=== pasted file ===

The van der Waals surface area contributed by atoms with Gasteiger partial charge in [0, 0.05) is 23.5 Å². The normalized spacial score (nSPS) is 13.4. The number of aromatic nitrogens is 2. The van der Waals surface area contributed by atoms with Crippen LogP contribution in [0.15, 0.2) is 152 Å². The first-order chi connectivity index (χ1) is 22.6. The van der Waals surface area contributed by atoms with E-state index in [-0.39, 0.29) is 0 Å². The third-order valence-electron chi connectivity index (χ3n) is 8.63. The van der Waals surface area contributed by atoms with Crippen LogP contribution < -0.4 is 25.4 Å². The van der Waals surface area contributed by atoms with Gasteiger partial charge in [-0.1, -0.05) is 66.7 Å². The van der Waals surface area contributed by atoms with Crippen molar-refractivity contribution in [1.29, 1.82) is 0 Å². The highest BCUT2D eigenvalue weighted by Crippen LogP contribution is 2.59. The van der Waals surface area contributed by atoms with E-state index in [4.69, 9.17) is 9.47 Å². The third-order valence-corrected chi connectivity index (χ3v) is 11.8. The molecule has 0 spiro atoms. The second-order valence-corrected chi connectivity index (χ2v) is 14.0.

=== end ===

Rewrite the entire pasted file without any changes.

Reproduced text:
The van der Waals surface area contributed by atoms with Gasteiger partial charge in [0, 0.05) is 23.5 Å². The normalized spacial score (nSPS) is 13.4. The number of aromatic nitrogens is 2. The van der Waals surface area contributed by atoms with Crippen LogP contribution in [0.15, 0.2) is 152 Å². The first-order chi connectivity index (χ1) is 22.6. The van der Waals surface area contributed by atoms with E-state index in [-0.39, 0.29) is 0 Å². The third-order valence-electron chi connectivity index (χ3n) is 8.63. The van der Waals surface area contributed by atoms with Crippen LogP contribution < -0.4 is 25.4 Å². The van der Waals surface area contributed by atoms with Gasteiger partial charge in [-0.1, -0.05) is 66.7 Å². The van der Waals surface area contributed by atoms with Crippen molar-refractivity contribution in [1.29, 1.82) is 0 Å². The highest BCUT2D eigenvalue weighted by Crippen LogP contribution is 2.59. The van der Waals surface area contributed by atoms with E-state index in [4.69, 9.17) is 9.47 Å². The third-order valence-corrected chi connectivity index (χ3v) is 11.8. The molecule has 0 spiro atoms. The second-order valence-corrected chi connectivity index (χ2v) is 14.0.